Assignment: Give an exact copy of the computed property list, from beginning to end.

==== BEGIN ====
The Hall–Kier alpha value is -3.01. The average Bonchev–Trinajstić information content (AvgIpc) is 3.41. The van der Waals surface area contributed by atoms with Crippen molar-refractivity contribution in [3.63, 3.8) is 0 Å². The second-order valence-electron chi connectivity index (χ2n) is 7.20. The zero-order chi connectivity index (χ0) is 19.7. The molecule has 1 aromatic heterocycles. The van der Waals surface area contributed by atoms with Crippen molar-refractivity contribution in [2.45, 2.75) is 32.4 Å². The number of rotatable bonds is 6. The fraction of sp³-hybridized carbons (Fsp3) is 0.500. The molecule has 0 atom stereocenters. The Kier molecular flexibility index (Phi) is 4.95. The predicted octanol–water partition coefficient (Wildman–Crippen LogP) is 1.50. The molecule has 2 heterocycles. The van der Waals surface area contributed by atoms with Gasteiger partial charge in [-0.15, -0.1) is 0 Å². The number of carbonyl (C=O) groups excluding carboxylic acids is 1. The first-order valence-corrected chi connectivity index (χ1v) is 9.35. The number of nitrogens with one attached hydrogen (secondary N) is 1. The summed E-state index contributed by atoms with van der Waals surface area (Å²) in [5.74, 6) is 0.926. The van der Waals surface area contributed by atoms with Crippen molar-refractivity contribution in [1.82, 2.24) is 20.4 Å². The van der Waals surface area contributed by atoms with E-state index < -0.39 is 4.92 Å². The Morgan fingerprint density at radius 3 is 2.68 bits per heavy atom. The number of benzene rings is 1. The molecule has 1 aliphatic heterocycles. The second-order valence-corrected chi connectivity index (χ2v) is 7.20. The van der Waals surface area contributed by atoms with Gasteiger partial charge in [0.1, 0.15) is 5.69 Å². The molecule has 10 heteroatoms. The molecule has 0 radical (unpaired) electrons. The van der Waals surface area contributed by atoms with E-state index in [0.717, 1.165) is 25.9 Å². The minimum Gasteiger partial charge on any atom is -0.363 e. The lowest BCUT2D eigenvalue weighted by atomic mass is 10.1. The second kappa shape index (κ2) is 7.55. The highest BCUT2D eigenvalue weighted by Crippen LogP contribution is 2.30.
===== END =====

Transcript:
The Hall–Kier alpha value is -3.01. The average Bonchev–Trinajstić information content (AvgIpc) is 3.41. The van der Waals surface area contributed by atoms with Crippen molar-refractivity contribution in [3.63, 3.8) is 0 Å². The second-order valence-electron chi connectivity index (χ2n) is 7.20. The zero-order chi connectivity index (χ0) is 19.7. The molecule has 1 aromatic heterocycles. The van der Waals surface area contributed by atoms with Crippen molar-refractivity contribution in [2.45, 2.75) is 32.4 Å². The number of rotatable bonds is 6. The fraction of sp³-hybridized carbons (Fsp3) is 0.500. The molecule has 0 atom stereocenters. The Kier molecular flexibility index (Phi) is 4.95. The predicted octanol–water partition coefficient (Wildman–Crippen LogP) is 1.50. The molecule has 2 heterocycles. The van der Waals surface area contributed by atoms with Gasteiger partial charge in [-0.15, -0.1) is 0 Å². The number of carbonyl (C=O) groups excluding carboxylic acids is 1. The first-order valence-corrected chi connectivity index (χ1v) is 9.35. The number of nitrogens with one attached hydrogen (secondary N) is 1. The summed E-state index contributed by atoms with van der Waals surface area (Å²) in [5.74, 6) is 0.926. The van der Waals surface area contributed by atoms with Crippen molar-refractivity contribution in [1.82, 2.24) is 20.4 Å². The van der Waals surface area contributed by atoms with E-state index < -0.39 is 4.92 Å². The Morgan fingerprint density at radius 3 is 2.68 bits per heavy atom. The number of benzene rings is 1. The molecule has 1 aliphatic heterocycles. The second-order valence-corrected chi connectivity index (χ2v) is 7.20. The van der Waals surface area contributed by atoms with Gasteiger partial charge in [0.1, 0.15) is 5.69 Å². The molecule has 10 heteroatoms. The molecule has 0 radical (unpaired) electrons. The van der Waals surface area contributed by atoms with E-state index in [0.717, 1.165) is 25.9 Å². The minimum Gasteiger partial charge on any atom is -0.363 e. The lowest BCUT2D eigenvalue weighted by atomic mass is 10.1. The second kappa shape index (κ2) is 7.55. The highest BCUT2D eigenvalue weighted by Crippen LogP contribution is 2.30.